The Dallas Cowboys defeated the defending Super Bowl Champions the New York Giants in week 1 of the 2012 season. Since that game the Giants have a record of 5-1, while the Cowboys are 2-3. They appear to be heading in opposite directions, but this is an NFC East division battle and will likely be a close game.
Let's break down the Dallas Cowboys statistically.
|Points per game||18.8 (25th)||29.3 (4th)|
|Pass yards per game||277.7 (7th)||295.3 (3rd)|
|Rush yards per game/attempts per game||97.2 (20th)/ 25.3 (19th)||116.3 (12th)/ 26.0 (14th)|
|Time of possession||32.33||31.01|
Here's a stat that Tom Coughlin would love. The Cowboys are -7 in turnover differential, while the New York Giants are +9 in turnover differential.
Tony Romo has more interceptions right now than he has touchdown passes. Romo has eight touchdowns and nine interceptions, but that is slightly misleading because he had five interceptions in one game against the Bears. Still, he has not been as statistically impressive as he has been in his career up to this point.
Running back Demarco Murray will likely miss this game (4.4 yards per attempt), Felix Jones is banged up (4.1 yards per attempt) and Philip Tanner the third running back (2.1 yards per attempt) might see more action.
Dez Bryant leads the team in receptions with 36 and has 378 yards with two touchdowns, but it has been Miles Austin who has really shined this year. Austin has four touchdowns, and is averaging 17.1 yards per reception and leads the team with 248 yards.
Kevin Ogeltree has 248 yards receiving in six games or 26.8 yards per game in games where he didn't play against the Giants.
This team has not been great on offense since the first game of the season, and predictably Kevin Ogletree has done zip since he went off in Week 1.
|PPG||22.2 (14th)||19.6 (9th)|
|Pass Yards per game||187.3 (3rd)||253.3 (21st)|
|Yards per rush||4.0 (13th)||5.0 (30th)|
|Sacks||12 (22nd)||17 (12th)|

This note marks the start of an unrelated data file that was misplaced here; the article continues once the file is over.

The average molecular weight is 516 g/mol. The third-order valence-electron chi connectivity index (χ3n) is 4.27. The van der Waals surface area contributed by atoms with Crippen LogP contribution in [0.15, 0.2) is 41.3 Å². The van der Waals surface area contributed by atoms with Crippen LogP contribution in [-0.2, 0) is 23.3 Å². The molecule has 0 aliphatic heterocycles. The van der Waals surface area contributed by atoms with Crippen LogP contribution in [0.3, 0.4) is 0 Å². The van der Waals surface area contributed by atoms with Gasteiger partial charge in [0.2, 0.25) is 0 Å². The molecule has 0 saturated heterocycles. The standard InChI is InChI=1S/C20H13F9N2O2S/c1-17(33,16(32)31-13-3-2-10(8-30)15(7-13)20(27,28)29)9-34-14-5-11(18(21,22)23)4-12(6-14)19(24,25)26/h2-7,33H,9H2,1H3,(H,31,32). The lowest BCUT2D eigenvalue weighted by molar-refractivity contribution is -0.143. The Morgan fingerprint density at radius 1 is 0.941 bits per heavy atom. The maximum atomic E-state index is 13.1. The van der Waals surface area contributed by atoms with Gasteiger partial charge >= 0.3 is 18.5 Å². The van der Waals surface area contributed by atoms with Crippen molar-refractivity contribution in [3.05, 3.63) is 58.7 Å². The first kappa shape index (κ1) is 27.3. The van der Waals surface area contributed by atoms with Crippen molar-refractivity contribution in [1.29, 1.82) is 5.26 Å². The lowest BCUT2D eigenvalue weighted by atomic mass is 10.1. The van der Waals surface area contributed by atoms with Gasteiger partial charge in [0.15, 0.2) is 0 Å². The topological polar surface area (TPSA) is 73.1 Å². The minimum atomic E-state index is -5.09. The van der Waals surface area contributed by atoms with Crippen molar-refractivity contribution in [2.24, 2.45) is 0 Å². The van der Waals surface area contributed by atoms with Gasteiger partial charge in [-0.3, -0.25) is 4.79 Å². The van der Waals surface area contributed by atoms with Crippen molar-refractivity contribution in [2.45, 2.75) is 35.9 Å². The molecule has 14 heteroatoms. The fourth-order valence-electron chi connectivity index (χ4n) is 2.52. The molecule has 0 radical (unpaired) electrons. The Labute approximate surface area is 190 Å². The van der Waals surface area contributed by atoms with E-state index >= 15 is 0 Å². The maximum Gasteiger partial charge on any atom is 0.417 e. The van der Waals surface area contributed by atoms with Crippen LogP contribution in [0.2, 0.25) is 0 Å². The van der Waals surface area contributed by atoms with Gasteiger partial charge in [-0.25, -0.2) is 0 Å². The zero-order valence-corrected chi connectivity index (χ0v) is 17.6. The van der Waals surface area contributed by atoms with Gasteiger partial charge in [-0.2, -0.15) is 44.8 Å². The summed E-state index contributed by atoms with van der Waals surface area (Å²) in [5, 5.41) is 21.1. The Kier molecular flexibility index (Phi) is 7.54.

A good defense can do two things: limit the oppositions points, or be opportunistic and make big plays. Great defenses will do both (and probably even score some points of their own), but the Giants defense has been very opportunistic under Perry Fewell. Sure they give up big plays, and a lot of yardage, but this is a defense that makes big play after big play.
In 2011 the Giants registered 48 sacks (thirdrd in the league), had 20 interceptions (sixth in the league), and forced and recovered 11 fumbles (seventh).
In 2010, they registered 46 sacks (fifth in the league), lead the league with 23 fumble recoveries, and had 16 interceptions (14th in the league)
This year they are off to another good start with 12 interceptions (second in the league) and their six fumble recoveries are tied for fifth in the league.
This is three years in a row the Giants have been among the league leaders in making big plays on defense. This is not by accident -- this is a trend. You can also go back and look at how the Bills (with much less talent) also forced a lot of turnovers under Fewell as well, for instance in 2009 when they were second in the league with 28 interceptions).
Maybe we should just all re-think what the Giants defensive philosophy might be.
Yes, they can be frustrating, but I'll take all the big plays over the Cowboys defense who are limiting yardage, but doing what else exactly?
The Cowboys 22.2 points per game and two interceptions is not doing anything to help the offense out even if they are not giving up yardage at a great rate.
Sean Lee leads the team in tackles, but is out for the season. He had 26 more tackles than the next guy, Bruce Carter. This is a tremendous loss for the Cowboys.
Demarcus Ware leads the team with 6.5 sacks, which is more than half their total (12).
Sean Lee and Morris Claiborne have he only two Cowboys interceptions.
Dan Bailey has been pretty good this year only missing a fifty yard field goal, but no other field goals.
Felix Jones is averaging 21.5 yards per kick return (not that impressive), and Dez Bryant is averaging 6.5 yards per punt return (also not great) and only has two fair catches and 11 returns. Jones has dangerous speed, but a long of 29, that's pretty brutal. David Wilson is averaging 28.1 yards per return.
For reference Rueben Randle has 8 fair catches and 9 returns. The number suggests that Bryant is not being selective enough on his returns, but don't mistake that for his ability to break a long return (44 yard return).
The numbers say the Cowboys aren't doing well on the score-board. They are putting up a lot of yardage, and limiting opponents yardage, but not scoring enough points and giving up too many points. They have nearly a -4 point differential, but the numbers that matter the most are 24 and 17. The score of the first game. The Giants must play better than week 1 if they want to continue their win streak.
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